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Photography Basics - Metering

Metering is how a camera decides what exposure (how much light is let in) to use and it adjusts the settings it uses according to this to get a shot that's correctly exposed. It is the metering system of the camera which decides the shutter speed in Aperture priority mode and F-number in Shutter priority mode. However, the results that are produced aren't always desirable and camera metering system is generally fooled by the combination of over bright and dark areas. This is when picking one of the metering modes available comes in-handy. However, remember that, you can also get the needed exposure by choosing the manual mode as well without changing the metering options. However, manual modes are mostly trial and error method unless you are shooting under controlled conditions such as studio.

Camera light meters (reflected meters) expose to make all pictures average out to be a middle tone. The beach scene, the macro of the spider, the studio portrait, or whatever... the reflective meter's goal is that overall, the metered area averages out to a middle tone (call it middle gray, but it could be colored). Fortunately, a middle tone is often near about correct (most scenes are near average range), but the meter cannot distinguish those that do from those that don't. In those that don't, the meter can only see the light reflected from the scene, which is a lot of light if from white or light colors (so exposure is turned down), or not much light if reflected from black or dark colors (so exposure is turned up). The camera cannot tell the difference, it just sees some light, so it makes all pictures average out a middle gray (the only possible goal - not too dark, and not too bright). So photograph something all black or something all white, and both come out near middle tone too, neither of which is correct in those cases. You need to be aware of this, it is simply how life is, how things work.

Metering modes:

Every time you point your camera at a scene it needs to take a guess at what is important to you in the picture and which part you want to be exposed optimally. The metering mode you have your camera set to will signal to the camera how you want it to approach this task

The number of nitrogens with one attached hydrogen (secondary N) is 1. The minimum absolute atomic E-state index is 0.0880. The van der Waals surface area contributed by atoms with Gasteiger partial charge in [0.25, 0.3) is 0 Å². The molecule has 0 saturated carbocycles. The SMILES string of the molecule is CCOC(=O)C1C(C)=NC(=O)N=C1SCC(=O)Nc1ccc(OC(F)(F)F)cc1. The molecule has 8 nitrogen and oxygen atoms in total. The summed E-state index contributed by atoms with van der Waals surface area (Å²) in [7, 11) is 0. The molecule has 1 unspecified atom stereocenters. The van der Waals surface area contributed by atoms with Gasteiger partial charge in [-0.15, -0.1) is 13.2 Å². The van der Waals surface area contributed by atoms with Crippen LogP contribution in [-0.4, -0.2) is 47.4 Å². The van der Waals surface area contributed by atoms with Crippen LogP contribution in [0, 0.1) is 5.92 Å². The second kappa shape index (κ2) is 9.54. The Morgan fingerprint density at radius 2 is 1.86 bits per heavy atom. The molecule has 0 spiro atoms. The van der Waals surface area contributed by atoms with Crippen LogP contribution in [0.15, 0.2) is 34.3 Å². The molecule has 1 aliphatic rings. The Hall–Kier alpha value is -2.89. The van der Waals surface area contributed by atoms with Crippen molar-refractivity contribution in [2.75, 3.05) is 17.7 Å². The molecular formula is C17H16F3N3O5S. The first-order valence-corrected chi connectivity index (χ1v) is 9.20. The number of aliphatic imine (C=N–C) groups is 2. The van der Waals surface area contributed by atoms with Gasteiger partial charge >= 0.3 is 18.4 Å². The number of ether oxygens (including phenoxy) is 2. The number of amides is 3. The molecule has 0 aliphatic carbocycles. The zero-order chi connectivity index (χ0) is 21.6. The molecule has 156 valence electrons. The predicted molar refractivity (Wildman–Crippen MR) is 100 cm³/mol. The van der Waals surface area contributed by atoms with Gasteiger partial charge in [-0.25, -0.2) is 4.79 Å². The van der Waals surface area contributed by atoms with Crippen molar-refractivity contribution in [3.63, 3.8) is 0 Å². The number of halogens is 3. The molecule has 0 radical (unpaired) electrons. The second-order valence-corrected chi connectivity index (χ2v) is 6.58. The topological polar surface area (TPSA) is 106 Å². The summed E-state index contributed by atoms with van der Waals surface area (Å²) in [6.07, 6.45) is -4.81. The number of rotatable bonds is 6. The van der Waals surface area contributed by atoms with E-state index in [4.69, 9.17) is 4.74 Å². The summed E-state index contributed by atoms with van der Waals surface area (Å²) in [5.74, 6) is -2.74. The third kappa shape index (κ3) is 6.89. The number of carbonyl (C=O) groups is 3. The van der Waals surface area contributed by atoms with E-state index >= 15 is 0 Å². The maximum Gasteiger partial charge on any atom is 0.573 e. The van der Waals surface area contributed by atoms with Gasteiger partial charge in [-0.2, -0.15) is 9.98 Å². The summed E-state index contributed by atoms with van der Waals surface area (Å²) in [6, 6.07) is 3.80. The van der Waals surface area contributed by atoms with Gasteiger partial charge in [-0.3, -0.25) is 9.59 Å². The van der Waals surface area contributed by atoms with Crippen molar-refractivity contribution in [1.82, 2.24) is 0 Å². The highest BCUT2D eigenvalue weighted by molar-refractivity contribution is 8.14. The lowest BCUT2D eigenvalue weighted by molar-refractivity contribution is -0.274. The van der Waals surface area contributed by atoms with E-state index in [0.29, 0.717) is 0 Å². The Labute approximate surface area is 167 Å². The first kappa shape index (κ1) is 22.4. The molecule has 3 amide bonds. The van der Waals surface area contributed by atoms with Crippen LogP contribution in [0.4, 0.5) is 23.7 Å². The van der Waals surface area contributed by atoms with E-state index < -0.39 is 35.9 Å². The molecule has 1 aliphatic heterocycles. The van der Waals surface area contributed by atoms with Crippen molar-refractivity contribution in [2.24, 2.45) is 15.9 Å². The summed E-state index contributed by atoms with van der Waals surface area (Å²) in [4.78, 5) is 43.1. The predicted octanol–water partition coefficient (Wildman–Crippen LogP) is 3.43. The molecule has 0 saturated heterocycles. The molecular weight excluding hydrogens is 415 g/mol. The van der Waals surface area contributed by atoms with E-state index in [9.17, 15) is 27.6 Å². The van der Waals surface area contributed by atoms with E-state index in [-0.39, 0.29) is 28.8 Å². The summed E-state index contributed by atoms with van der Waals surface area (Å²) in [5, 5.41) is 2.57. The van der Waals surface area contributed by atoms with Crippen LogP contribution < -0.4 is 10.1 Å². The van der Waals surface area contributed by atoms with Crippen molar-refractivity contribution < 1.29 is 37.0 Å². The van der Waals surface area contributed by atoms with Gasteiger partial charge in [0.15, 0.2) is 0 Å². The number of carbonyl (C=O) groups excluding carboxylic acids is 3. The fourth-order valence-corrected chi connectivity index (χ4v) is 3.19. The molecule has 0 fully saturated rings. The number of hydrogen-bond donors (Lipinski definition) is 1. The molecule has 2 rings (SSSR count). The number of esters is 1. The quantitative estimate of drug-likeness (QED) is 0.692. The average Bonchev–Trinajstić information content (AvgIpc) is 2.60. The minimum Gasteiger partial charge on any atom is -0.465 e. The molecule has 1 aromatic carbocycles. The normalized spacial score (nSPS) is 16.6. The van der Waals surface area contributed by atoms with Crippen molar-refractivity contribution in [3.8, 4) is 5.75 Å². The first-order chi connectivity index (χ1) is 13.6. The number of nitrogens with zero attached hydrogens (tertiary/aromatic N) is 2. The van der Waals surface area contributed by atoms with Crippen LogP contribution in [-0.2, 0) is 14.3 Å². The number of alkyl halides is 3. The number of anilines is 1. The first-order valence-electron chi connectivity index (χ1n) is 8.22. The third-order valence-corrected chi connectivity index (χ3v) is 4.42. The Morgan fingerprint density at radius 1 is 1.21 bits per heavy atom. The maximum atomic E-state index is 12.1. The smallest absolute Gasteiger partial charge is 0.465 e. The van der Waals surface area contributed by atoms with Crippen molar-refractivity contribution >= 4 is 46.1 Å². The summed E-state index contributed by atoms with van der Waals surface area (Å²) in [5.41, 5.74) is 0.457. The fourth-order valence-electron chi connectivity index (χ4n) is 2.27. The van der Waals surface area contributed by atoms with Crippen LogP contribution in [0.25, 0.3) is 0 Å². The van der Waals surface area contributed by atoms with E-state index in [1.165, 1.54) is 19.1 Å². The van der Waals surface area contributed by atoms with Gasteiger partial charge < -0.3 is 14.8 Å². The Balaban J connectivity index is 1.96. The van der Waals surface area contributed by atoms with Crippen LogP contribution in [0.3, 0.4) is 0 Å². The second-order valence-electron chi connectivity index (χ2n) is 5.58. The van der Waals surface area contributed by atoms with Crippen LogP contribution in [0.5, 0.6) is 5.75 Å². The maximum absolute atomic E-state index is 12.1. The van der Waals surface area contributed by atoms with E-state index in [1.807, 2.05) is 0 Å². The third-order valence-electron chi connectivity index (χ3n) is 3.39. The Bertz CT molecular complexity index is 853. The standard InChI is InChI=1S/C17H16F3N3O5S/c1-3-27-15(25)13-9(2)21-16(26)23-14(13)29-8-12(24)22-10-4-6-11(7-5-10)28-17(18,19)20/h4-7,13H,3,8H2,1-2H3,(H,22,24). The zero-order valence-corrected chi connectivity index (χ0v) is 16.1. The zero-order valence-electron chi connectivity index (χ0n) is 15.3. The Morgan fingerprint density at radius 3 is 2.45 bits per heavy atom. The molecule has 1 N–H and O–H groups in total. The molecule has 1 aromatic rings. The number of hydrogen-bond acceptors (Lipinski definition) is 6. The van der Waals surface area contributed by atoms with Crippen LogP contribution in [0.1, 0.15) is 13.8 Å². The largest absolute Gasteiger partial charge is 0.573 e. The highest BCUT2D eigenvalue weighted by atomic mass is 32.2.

The whitest regions are those which contribute most towards the exposure calculation, whereas black areas are ignored. Each of the below mentioned metering modes are shown with the area considered by camera while calculating the exposure.

There are four main meter modes:

(i) Evaluative (Matrix) (Multi-spot) (Zone)

  • A complex metering system whereby a scene is split up into a series of zones.
  • Overall exposure is based on evaluating each zone individually and taking an average of the total light readings.
  • It tries to give proper exposure to the overall scene
  • This is the most commonly used metering mode and works well in most of the cases.


(ii) Center Weighted

  • This method averages the exposure of the entire frame but gives extra weight to the center.
  • It is helpful when the major part of your subject lies in the central area.


(iii) Partial

  • It is similar to center-weighted only it uses less of an area in the center for metering.


(iv) Spot

  • Spot metering allows you to meter the subject in the center of the frame (or on some cameras at the selected AF point).
  • Only a small area of the whole frame is metered and the exposure of the rest of the frame is ignored.
  • This type of metering is useful for brightly backlit, macro, and moon shots. It allows you to select a very specific point to meter on.


Below is the example of Spot metering. The toy car is kept on the grey surface and white background. Since car forms relatively small portion of the image compared to the base and background, Camera evaluative metering system will make the subject dark.

However, when Spot metering is used, the Car comes back to life, however the other parts become bright. But, our purpose has got solved here. The same image can also be achieved by choosing a low shutter speed and keeping the Aperture constant.

To learn, understand and practice more about metering system, join Indian Institute of Photography.